In a visceral takedown, Gabbard charged Harris “put over 1,500 people in jail for marijuana violations and laughed about it when she was asked if she ever smoked marijuana.” “When you were in a position to make a difference and an impact in these people’s lives, you did not, and worse yet, in the case of those who are on death row, you blocked evidence from being revealed that would have freed them until you were forced to do so. “There’s no excuse for that and the people who suffered under your reign as prosecutor, you owe them an apology.” Rep. Tulsi Gabbard, D-Hawaii, tore into Sen. Kamala Harris,D-Calif., for her tenure as California’s attorney general, saying Wednesday night she owed an “apology” to “people who suffered under your reign as prosecutor.” After Harris’ defense of her tenure as “significantly reforming the criminal justice system” in her state, making it a “national model,” Gabbard continued the tongue lashing. “She blocked evidence that would have freed an innocent man from death row. She kept people in prison beyond their sentences to use them as cheap labor for the state of California, and she fought to keep cash bail system in place that impacts poor people in the worst kind of way,” she said.
Federal prosecutors claim Roger Stone used a “The Godfather Part II” reference to advocate for a witness to lie and motioned to use a clip from the movie as evidence in the trial of the one-time Trump campaign adviser.
“The relevant scene is important context for understanding Stone’s references — including what Stone intended to communicate to the witness and how Stone would have understood the witness’ likely understanding of those messages,” Friday’s motion read.
The evidence will be used to help prove alleged witness tampering “with Person 2” via a text message that read “Start practicing your Pantagele [sic],” according to prosecutors.
“The movie clip makes clear that in his communications with Person 2, Stone used the name ‘Frank Pentangeli’ and the lines spoken by that character to persuade Person 2 to behave as Frank Pentangeli did in the movie, i.e., to falsely tell a congressional committee that he did not have knowledge of incriminating information that could lead to perjury charges,” the motion argued.
“The movie clip shows the jury the image that Stone intended to evoke in Person 2’s mind when he sent those communications. To not show the clip at trial would deprive jurors of significant context for understanding critical messages in this case.”
In “The Godfather Part II,” Pentangeli was to testify about his involvement in organized crime but changed his mind and denied any knowledge of Michael Corleone’s crime family when the mob boss entered the hearing.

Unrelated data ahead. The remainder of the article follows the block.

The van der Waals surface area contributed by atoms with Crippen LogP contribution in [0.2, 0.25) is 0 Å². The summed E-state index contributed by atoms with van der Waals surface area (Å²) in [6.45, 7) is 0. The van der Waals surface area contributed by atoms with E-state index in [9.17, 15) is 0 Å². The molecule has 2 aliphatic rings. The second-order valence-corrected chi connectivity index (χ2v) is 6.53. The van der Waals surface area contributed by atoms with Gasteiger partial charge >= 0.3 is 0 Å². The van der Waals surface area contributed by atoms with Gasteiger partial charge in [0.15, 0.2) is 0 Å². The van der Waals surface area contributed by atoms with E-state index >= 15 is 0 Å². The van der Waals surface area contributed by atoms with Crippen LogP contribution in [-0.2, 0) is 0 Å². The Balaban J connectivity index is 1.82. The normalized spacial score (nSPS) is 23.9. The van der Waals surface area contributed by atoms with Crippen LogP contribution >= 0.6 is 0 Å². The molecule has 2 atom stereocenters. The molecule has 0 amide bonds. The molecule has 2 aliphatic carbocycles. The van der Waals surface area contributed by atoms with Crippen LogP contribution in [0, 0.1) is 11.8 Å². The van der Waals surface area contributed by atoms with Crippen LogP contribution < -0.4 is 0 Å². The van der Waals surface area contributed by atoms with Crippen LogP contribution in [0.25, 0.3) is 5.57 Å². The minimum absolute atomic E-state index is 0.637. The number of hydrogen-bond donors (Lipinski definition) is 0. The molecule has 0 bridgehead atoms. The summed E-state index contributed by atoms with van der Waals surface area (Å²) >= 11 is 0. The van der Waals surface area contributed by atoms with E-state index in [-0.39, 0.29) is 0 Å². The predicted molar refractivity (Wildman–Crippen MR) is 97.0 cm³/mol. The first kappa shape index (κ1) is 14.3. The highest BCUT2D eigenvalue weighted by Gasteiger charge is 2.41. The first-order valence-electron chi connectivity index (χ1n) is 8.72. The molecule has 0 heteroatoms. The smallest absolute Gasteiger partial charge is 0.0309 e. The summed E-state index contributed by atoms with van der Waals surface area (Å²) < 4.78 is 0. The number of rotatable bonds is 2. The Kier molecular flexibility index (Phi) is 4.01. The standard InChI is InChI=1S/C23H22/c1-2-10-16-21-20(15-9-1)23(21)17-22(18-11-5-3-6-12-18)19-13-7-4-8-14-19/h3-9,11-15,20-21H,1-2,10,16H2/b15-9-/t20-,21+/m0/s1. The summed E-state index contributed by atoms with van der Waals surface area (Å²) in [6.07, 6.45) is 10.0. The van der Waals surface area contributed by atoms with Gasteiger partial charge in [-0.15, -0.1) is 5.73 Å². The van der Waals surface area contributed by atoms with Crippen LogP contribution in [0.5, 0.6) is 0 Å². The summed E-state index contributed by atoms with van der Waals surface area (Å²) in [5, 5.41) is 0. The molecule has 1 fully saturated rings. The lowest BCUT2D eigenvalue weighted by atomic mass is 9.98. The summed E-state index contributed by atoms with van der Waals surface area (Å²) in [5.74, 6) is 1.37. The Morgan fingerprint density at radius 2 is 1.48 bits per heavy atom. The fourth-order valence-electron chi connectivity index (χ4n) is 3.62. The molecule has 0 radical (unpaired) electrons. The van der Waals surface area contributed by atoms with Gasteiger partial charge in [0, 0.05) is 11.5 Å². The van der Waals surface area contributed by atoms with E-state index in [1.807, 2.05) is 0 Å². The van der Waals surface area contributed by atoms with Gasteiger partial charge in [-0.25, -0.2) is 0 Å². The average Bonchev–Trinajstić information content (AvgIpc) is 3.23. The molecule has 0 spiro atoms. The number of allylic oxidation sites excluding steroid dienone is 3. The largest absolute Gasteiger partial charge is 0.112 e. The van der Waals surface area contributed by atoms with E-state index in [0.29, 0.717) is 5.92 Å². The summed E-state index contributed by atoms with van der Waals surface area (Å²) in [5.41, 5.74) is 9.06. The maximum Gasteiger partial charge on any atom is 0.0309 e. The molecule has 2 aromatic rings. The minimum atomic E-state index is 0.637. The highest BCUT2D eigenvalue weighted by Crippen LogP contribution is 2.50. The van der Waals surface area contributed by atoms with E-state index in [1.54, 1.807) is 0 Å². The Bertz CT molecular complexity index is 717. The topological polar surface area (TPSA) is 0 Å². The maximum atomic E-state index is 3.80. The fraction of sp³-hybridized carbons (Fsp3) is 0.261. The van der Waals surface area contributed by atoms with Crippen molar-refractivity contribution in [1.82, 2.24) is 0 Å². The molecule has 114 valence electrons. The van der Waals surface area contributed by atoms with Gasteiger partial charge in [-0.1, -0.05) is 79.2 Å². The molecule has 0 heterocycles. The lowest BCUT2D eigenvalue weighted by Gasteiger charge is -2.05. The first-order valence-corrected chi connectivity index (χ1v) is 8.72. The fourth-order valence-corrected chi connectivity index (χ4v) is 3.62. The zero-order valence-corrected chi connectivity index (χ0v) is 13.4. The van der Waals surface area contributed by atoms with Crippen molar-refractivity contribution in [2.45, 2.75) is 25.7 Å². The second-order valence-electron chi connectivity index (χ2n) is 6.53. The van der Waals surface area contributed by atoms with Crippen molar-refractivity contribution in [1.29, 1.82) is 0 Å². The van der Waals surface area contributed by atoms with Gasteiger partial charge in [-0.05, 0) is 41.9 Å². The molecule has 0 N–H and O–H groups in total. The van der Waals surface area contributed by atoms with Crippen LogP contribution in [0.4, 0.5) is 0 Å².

Recently leaked documents are raising new concerns surrounding Chinese tech giant Huawei. On Monday, leaked internal documents obtained by the Washington Post revealed Huawei worked with a Chinese-state owned tech firm for at least eight years on a variety of projects centered in North Korea. One of those projects included the development and maintaining of the country’s first commercial 3G wireless network.
The detailed spread sheet was shared by a former Huawei employee, who claimed the information is of public interest. However, the person’s identity has not been released out of fear of retaliation.
If the reports are true it would bring up a new conflict between the U.S. and China as such a move would raise questions of whether Huawei, which has used U.S. technology in its components, violated American export controls to send equipment to North Korea.
The documents appear to confirm what U.S. officials have long feared — that Huawei is a national security risk.
“…you’ve seen…our effort to ensure that the networks in which American information flows are trusted, that we understand where that information is going, who’s the end user, and wanting to make sure the information doesn’t end up in the hands of the Chinese Communist Party.”
— Mike Pompeo, U.S. Secretary of State
This latest development comes after the Trump administration agreed in June to lift some sanctions on the company, allowing U.S. companies to sell certain products to the the Chinese tech giant.
According to the Washington Post, Huawei has not directly responded to the report, but a spokesperson said the company does not have business in North Korea.